Generally, I feel the book does a great job (vs. what we see by the attempts of McdDojo's and hack martial artists) of self-promotion in a way that is inspiring for some. Overall, the book is much like an old school basketball player no one has ever seen who writes about how great he is. We can easily discern that Segawa isn't a McDojo or a hack. That he has a solid understanding of martial arts concepts as applied in how he did the book and within the book. He has put himself now on everyone's lips, he has gotten a huge public spot light and has become a legend means of words printed with ink on pulp.

How Segawa compares to his peer, how much fact behind his claims and accounts in his book will always be a mystery. And the accuracy of Segawa’s accounts and stories, will also be a mystery. But, what we will know is Segawa has inspired many to become as great as the archetype of martial arts master he portrayed himself in this book. A market that walks hand in hand with martial arts.

Segawa and the author cut though the abstract prose to give a clear understanding that martial arts isn’t a kata dance, a McDojo, and all that. Rather he explains that the secret, like anything else, is martial arts takes hard work, dedication, allot of time and allot of effort. You don’t have to be special to achieve great skill, you stick your nose to the grind stone, don’t go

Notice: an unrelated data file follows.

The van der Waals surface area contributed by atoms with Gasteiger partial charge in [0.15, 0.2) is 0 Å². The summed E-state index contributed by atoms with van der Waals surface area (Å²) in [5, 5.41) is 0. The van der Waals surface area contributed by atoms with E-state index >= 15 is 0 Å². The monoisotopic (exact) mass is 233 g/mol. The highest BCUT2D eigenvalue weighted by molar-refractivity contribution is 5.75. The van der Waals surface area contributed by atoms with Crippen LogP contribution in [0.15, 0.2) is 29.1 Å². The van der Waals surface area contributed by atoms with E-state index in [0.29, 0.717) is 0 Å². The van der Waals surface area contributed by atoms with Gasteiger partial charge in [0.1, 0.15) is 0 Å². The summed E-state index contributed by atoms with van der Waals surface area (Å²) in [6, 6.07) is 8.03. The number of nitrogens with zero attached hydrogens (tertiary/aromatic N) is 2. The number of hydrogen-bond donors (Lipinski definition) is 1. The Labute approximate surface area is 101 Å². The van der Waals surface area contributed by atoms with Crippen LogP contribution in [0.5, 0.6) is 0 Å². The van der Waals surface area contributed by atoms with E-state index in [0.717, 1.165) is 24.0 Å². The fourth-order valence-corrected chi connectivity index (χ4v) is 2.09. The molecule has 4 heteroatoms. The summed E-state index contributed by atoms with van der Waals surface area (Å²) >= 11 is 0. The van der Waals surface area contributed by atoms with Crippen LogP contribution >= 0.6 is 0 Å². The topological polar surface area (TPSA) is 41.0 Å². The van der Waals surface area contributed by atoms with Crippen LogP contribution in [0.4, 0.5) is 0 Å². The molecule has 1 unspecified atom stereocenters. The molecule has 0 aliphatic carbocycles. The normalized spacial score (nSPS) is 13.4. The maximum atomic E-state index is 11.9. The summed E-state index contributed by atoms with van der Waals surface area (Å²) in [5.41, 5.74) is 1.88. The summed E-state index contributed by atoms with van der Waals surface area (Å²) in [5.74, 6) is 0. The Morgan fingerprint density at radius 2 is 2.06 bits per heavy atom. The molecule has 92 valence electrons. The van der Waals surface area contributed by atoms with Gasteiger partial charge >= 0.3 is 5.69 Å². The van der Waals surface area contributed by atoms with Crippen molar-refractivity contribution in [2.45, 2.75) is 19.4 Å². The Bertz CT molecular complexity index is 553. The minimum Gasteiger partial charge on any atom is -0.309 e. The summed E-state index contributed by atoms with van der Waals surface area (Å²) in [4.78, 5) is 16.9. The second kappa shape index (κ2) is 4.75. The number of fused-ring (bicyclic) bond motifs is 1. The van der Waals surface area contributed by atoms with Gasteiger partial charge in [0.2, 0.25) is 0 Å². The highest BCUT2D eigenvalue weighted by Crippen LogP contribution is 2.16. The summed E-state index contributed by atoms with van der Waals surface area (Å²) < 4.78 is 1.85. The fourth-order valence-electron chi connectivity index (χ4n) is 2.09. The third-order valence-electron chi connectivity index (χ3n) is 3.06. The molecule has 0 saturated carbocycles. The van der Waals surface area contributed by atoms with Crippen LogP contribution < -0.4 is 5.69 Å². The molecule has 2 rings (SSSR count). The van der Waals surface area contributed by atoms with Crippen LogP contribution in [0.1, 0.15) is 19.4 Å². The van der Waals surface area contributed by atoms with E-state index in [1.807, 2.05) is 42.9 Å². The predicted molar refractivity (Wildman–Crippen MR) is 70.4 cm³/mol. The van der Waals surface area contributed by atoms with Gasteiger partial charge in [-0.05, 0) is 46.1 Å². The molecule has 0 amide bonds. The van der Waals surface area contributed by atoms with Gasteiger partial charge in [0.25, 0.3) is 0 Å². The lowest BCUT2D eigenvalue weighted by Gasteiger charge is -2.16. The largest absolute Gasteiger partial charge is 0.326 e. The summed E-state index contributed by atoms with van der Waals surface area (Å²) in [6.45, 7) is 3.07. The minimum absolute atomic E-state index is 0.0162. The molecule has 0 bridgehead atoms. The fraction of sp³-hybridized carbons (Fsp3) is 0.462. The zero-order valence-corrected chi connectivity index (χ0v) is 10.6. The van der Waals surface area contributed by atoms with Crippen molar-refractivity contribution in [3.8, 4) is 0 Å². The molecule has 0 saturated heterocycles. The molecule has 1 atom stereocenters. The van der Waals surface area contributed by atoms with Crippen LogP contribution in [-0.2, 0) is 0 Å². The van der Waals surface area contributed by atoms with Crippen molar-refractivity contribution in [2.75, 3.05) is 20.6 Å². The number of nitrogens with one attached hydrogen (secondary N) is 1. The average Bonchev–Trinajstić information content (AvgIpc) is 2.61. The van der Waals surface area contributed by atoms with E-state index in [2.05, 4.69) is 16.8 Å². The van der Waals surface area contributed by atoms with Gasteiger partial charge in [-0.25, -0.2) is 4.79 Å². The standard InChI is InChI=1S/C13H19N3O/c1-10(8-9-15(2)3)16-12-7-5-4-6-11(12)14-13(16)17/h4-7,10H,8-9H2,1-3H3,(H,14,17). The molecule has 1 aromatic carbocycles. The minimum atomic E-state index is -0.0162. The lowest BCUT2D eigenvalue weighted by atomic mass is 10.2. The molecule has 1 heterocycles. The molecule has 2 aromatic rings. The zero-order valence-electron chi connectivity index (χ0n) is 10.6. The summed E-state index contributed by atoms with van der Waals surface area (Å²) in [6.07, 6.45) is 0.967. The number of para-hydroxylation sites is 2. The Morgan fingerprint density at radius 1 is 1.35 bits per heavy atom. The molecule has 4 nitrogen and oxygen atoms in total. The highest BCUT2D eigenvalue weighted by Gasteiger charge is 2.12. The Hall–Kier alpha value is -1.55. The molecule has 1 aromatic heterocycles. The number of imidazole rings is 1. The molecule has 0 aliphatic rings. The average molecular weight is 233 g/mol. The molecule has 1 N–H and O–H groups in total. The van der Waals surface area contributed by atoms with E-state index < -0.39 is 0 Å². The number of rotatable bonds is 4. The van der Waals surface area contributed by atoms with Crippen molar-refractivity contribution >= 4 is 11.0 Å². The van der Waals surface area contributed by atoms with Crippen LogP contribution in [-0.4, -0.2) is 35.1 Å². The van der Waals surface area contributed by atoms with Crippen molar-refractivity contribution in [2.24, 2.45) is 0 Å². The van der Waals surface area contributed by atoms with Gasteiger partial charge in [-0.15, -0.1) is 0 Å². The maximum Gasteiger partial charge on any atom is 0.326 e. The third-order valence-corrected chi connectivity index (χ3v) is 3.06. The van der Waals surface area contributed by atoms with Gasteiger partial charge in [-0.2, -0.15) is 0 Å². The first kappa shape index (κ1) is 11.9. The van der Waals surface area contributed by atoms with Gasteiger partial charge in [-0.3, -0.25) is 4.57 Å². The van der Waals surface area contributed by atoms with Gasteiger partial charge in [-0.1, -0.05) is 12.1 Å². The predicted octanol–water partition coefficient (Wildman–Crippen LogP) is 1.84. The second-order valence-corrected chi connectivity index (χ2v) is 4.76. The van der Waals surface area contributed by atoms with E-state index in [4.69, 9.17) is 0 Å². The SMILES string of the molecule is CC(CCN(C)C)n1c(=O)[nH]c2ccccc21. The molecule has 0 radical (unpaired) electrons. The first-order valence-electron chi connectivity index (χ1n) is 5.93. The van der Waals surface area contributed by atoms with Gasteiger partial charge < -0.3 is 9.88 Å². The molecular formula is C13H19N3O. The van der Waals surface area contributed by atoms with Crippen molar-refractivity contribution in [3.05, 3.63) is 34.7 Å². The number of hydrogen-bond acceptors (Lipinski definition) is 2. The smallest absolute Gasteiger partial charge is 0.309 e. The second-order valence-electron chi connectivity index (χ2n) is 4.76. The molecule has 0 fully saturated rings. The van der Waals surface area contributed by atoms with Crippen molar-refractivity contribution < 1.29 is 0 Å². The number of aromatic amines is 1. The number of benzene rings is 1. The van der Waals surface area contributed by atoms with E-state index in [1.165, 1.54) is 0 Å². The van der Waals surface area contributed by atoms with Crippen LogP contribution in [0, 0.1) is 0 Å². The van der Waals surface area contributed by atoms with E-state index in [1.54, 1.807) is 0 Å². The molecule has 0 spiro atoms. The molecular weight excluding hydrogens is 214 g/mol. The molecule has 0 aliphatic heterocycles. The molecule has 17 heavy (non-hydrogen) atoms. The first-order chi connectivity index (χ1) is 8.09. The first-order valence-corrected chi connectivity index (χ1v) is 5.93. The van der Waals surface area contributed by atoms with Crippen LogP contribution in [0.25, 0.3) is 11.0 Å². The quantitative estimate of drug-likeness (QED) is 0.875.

“Superstar,” don’t go “McDojo,” and all that, rather be dedicated to developing your art by working hard, being patient and concentrating only on that. And you only go public when after you die. That appeals greatly to Japanese as others. Remember, Segawa wrote the book for the Japanese only.

If you are looking for a book to put down what most Japanese and Japanese martial artists know that has been encoded by prose and verse, or unknown by most of us who got caught in McDojo's or convoluted or parsed dojos or just interested in Japanese martial arts then this book will be helpful. One thing Segawa did was he took allot to his grave, and gave us just enough morsels posed as secrets to keep our attention. But by no means are those morsels anything more than attention getter's. Segawa isn't going to shoot himself in the foot and expose anything. Otherwise it would strip him of his popularity and image. It was just a different way to keep things secret and inciting. The same model as so many recognized popular Japanese martial artists did including O'Sensei .That is the greatest secret in the book IMO.

BTW, image isn't it everything? It is important if you want to be known for something. The book is a good thought out well done publicity piece that is enjoyable to read.

Last edited by Buck : 07-12-2010 at 01:11 PM.